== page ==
Island Mele

By John Berger

Friday, July 2, 1999


Classics still
impressive on CD


Bullet Music of Hawaii, by Jack de Mello, The Mountain Apple Co.

Bullet Hear music clips (Requires Quicktime)

Jack de Mello's "Music Of Hawaii: From The Missionaries Through Statehood" made local music history in 1966. He defined the subject in the broadest terms possible ("Any song with an English lyric about Hawaii or any song sung in Hawaiian is a Hawaiian song"), and his scores were equally eclectic. de Mello started with the lush textures created with of a full orchestra, and then added Hawaiian percussion, studio choral groups, and solo vocalist Nina Keali'iwahamana, to put familiar songs in fresh perspective.

The initial release was a two-album boxed set. Three more two-album boxed sets followed. This new album makes 27 selections from that epic project available on disc. It includes Hawaiian classics, hapa-haole standards, Hawaiian pop hits from the mid 1960s, and the title songs from several Hollywood films that had Hawaiian or Polynesian settings. From the opening narration and a majestic arrangement of Hawaii's anthem, "Hawai'i Pono'i," on through to "Aloha 'Oe," it is an expansive and inspirational musical odyssey.

The arrangements and orchestrations are as impressive now as 30 years ago. And, as with the original vinyl albums, the disc includes background information on the context and significance of each song.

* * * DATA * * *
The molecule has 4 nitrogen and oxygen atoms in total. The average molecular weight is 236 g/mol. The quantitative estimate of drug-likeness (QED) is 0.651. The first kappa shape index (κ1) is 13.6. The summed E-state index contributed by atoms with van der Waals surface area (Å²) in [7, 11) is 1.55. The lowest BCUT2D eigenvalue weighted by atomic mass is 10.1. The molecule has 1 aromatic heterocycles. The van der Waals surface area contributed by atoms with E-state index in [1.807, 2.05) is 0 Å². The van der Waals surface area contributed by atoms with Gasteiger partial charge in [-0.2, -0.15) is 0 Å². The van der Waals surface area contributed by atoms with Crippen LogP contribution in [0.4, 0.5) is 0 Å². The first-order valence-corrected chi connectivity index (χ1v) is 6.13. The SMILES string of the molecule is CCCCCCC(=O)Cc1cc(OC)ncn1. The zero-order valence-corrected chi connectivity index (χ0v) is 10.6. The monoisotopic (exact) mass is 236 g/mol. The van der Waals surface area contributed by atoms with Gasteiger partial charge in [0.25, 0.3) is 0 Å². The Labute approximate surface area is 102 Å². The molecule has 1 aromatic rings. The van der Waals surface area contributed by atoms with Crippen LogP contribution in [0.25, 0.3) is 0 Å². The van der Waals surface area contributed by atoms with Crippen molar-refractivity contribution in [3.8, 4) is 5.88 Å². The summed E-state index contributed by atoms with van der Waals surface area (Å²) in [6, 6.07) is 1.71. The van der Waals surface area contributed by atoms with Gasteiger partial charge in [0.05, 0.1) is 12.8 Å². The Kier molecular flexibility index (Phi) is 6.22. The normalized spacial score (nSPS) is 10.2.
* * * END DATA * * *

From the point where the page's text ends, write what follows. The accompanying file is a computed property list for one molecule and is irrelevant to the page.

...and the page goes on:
Bullet Music Anthology 2000, by Mike Victorino, Johnny Sweetbread Productions

Bullet Hear music clips (Requires Quicktime)

Indefatigable local recording artist Mike Victorino scores two firsts here. He is the first local artist to imitate the example of Prince Rogers Nelson in billing himself as "the Artist also known as Johnny 'Sweet Bread.' " He is also the first here to capitalize on Y2K by adding "2000" to the title.

Sudden Rush guests on "Intro Rap," an uncredited interpolation of an old rap song, redone as a comic bit on the alleged obtuseness of people of Portuguese ancestry. Other tracks show Victorino continuing to develop as a vocalist. "Wai-O-Ke-anini," and two originals, "Pali Breeze," and "Kahekili Highway," the latter performed by Victorino and his Loco Moco Band, are the most notable.

Although this is an anthology, no information is provided about when the tracks were recorded or released, but doing the album art on a color copier is a natural extension of the unpretentious Mike Victorino/ Johnny "Sweet Bread" concept. The tinny faux string effects used on several songs can likewise be tolerated as a cost cutting expedient used by a self-produced local recording artist on a tight budget.

See Record Reviews for some of John Berger's past reviews.
See Aloha Worldwide for locals living away.

John Berger, who has covered the local
entertainment scene since 1972, writes reviews of recordings
produced by Hawaii artists. See the Star-Bulletin's Home Zone
section on Fridays for the latest reviews.

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